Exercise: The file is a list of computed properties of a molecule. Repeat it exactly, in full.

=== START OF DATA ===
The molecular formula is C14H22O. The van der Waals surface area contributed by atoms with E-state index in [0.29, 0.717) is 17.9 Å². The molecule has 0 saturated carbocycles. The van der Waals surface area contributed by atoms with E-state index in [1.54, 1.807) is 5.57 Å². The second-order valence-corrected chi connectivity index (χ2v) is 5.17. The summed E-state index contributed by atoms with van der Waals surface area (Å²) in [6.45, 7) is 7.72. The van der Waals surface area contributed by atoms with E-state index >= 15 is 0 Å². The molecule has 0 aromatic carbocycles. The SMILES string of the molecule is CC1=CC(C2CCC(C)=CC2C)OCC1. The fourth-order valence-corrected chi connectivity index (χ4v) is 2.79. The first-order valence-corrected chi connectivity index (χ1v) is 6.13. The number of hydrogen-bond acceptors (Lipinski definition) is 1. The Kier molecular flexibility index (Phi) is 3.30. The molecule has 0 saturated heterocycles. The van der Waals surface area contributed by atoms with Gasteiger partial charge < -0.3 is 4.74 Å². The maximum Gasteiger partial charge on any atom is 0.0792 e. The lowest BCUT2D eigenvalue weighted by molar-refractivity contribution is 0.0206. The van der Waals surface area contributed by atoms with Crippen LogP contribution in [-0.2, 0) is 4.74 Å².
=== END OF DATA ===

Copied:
The molecular formula is C14H22O. The van der Waals surface area contributed by atoms with E-state index in [0.29, 0.717) is 17.9 Å². The molecule has 0 saturated carbocycles. The van der Waals surface area contributed by atoms with E-state index in [1.54, 1.807) is 5.57 Å². The second-order valence-corrected chi connectivity index (χ2v) is 5.17. The summed E-state index contributed by atoms with van der Waals surface area (Å²) in [6.45, 7) is 7.72. The van der Waals surface area contributed by atoms with E-state index >= 15 is 0 Å². The molecule has 0 aromatic carbocycles. The SMILES string of the molecule is CC1=CC(C2CCC(C)=CC2C)OCC1. The fourth-order valence-corrected chi connectivity index (χ4v) is 2.79. The first-order valence-corrected chi connectivity index (χ1v) is 6.13. The number of hydrogen-bond acceptors (Lipinski definition) is 1. The Kier molecular flexibility index (Phi) is 3.30. The molecule has 0 saturated heterocycles. The van der Waals surface area contributed by atoms with Gasteiger partial charge < -0.3 is 4.74 Å². The maximum Gasteiger partial charge on any atom is 0.0792 e. The lowest BCUT2D eigenvalue weighted by molar-refractivity contribution is 0.0206. The van der Waals surface area contributed by atoms with Crippen LogP contribution in [-0.2, 0) is 4.74 Å².